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Match 2024: ‘The difference that you can make as a primary care physician’


AAFP president discusses state of primary care and its future with record number of family medicine slots this year.

© Andrey Popov - stock.adobe.com

physicians doctors form happy huddle: © Andrey Popov - stock.adobe.com

The 2024 announcement of the National Resident Matching Program included a 92.9% fill rate for a record number of primary care positions.

The American Academy of Family Physicians (AAFP) said that is good news because there were 4,595 medical students and graduates matching into family medicine residency programs, and the 5,231 slots in 2024 were up 124 from last year.

AAFP President Steven P. Furr, MD, FAAFP, spoke to Medical Economics about the NRMP 2024 Match, and the current status and the future of primary care physicians. This transcript has been edited for length and clarity.

Medical Economics: When we're talking about the match, we're talking about medical students who are used to working hard. What other characteristics do new independent family doctors need to thrive?

© American Academy of Family Physicians

Steven P. Furr, MD, FAAFP
© American Academy of Family Physicians

Steven P. Furr, MD, FAAFP: I think all of them go into family medicine because they're interested in their patients and the patients realize that and know that, so that caring spirit that they have goes a long way to generating a practice and all. But they do also have to be business wise. They need to know how to run a practice, they need to be wise in their coding and how to code things. You can see patients and spend a lot of time, but if you don't code very properly, then you're not generating much income, which puts a stress on your reimbursement, also stress in the clinic. So, you've also got to be a good businessperson along with that.

Medical Economics: What would you like to see medical schools do to encourage more medical students to enter family practice internal medicine, pediatrics or OB/GYN?

Steven P. Furr, MD, FAAFP: I think most of the medical schools are starting to do this, but have more involvement with clinical medicine up front, you know, the first two years are mainly basic science, but most of them are starting to integrate more clinical medicine upfront and I think if we start doing more continuity of care where maybe medical students start following patients in their first or second year and have that relationship with them over years, they will see the difference that you can make as a primary care physician. I think that continuity of care with patients and seeing them as a patient and not just a disease and not just an organ system, really make them want to go into family medicine, or internal medicine or peds.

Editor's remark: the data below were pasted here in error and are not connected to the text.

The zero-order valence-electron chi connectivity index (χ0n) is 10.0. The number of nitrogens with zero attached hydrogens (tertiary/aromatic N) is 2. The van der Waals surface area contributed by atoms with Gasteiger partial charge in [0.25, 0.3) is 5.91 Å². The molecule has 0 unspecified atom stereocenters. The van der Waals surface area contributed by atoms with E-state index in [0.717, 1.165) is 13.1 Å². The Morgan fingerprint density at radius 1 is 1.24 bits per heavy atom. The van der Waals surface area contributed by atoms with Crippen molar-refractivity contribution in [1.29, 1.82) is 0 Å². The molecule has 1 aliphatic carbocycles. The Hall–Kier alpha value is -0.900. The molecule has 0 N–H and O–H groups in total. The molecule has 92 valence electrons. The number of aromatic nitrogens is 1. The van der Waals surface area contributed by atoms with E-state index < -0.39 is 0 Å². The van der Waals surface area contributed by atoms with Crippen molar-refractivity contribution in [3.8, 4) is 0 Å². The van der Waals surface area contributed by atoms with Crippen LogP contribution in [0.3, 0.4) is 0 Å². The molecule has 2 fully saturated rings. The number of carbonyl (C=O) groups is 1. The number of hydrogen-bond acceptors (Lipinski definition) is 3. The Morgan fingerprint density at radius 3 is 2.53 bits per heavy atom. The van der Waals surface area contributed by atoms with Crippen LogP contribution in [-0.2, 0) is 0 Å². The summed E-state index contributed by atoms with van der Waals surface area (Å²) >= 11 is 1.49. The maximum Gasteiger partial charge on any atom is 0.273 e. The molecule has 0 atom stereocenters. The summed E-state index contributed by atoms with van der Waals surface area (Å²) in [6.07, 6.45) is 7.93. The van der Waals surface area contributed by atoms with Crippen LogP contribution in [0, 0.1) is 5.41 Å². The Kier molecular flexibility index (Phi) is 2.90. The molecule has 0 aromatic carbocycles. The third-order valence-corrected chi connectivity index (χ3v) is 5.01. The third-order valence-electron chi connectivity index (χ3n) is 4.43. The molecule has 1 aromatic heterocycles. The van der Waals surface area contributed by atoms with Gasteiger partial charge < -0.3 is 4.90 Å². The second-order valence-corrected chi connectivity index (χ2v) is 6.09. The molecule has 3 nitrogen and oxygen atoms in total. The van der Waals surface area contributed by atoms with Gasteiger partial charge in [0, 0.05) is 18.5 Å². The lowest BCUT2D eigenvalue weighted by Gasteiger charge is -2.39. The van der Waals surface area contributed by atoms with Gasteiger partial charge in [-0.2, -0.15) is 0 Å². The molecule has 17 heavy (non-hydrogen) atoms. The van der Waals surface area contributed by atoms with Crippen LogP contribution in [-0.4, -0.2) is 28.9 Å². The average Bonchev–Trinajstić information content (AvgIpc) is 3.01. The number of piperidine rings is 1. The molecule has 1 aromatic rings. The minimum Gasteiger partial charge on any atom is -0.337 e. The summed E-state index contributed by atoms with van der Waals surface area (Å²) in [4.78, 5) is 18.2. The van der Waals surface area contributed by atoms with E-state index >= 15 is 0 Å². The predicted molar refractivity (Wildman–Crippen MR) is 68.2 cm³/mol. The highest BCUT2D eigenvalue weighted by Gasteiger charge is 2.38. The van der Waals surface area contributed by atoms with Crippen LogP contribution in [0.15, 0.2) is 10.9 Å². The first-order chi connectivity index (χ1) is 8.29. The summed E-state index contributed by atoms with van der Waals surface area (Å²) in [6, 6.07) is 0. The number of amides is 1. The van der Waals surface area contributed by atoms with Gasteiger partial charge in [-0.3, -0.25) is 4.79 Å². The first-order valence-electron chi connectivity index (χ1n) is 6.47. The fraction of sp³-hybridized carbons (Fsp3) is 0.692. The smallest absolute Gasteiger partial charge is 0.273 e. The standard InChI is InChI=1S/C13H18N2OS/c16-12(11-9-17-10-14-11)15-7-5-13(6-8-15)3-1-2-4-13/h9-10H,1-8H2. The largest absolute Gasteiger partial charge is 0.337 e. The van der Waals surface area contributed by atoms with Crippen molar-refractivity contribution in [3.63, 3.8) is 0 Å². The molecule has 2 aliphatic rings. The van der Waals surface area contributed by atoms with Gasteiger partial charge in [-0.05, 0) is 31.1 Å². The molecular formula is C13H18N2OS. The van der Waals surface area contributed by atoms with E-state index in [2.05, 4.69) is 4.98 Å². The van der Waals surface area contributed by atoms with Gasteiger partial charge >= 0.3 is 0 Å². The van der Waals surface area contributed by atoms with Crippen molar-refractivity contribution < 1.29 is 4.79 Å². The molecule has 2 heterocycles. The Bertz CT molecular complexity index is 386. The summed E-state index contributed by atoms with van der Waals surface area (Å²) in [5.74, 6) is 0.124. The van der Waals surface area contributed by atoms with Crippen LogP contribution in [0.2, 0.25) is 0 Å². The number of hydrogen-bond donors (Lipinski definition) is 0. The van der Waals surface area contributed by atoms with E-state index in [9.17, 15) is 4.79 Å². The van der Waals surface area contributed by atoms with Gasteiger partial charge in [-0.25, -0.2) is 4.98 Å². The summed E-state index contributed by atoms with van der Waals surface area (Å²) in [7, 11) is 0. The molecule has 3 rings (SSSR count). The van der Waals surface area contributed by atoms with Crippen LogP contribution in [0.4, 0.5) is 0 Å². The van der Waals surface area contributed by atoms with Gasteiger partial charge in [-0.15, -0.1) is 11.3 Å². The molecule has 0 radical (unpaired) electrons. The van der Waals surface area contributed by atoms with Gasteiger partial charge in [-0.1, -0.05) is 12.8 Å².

Medical Economics: From a legislative perspective. What would you like to see happen in Washington to improve primary care across the United States?

Steven P. Furr, MD, FAAFP: I think that Washington is actually hearing what we say and they're not hearing just from us, they're also hearing from our patients. That the prior authorization, administrative hassles are not affecting just us, but they're also affecting our patients because they sometimes get delays in getting their medication or can't get the medicines that they need. So that is affecting them. But they also hear that we also do need to fund more primary care and particularly more family physicians. So, the teaching health centers, which are residencies actually in smaller communities or in underserved areas, that by Congress has often been funded on a year-to-year basis. And you can imagine how hard it is to run a business not knowing one year to the next if you're going to have the funds to keep that business going. So it makes it hard to recruit faculty, it makes it hard to recruit residents not knowing if they're going to be funded the next year. There are several legislations out there to hope to fund that at a multiple year level. We would like at least seven years, but we would go with five, but whatever we could get is better than the year-to-year. We've trained over 2,000 family physicians and dentists with those programs so far, so we think there's a very key program as far as getting people into the rural and underserved areas. It's important for Congress to cut to continue to fund that but do it on a longitudinal basis where there can be some stability in those programs.

Medical Economics: What did I not ask about the match that you want our readers to know?

Steven P. Furr, MD, FAAFP: The Match, I think is very interesting. I think the thing to think about the Match is, not so much the Match itself, but the reason we need more family physicians is, the average family physician is over 51 years old. So that means we got a large number of family physicians that are going to be retiring in the next 10 to 15 years. That's why we need more and more family physicians in there. I think the other thing to realize is that even though you talk about primary care, everybody who goes into primary care doesn't always go into a practice, they might become a hospitalist, they might do ER, so that's why we need to have as many people go into family medicine as we can, because some will not choose to do an office-based practice.

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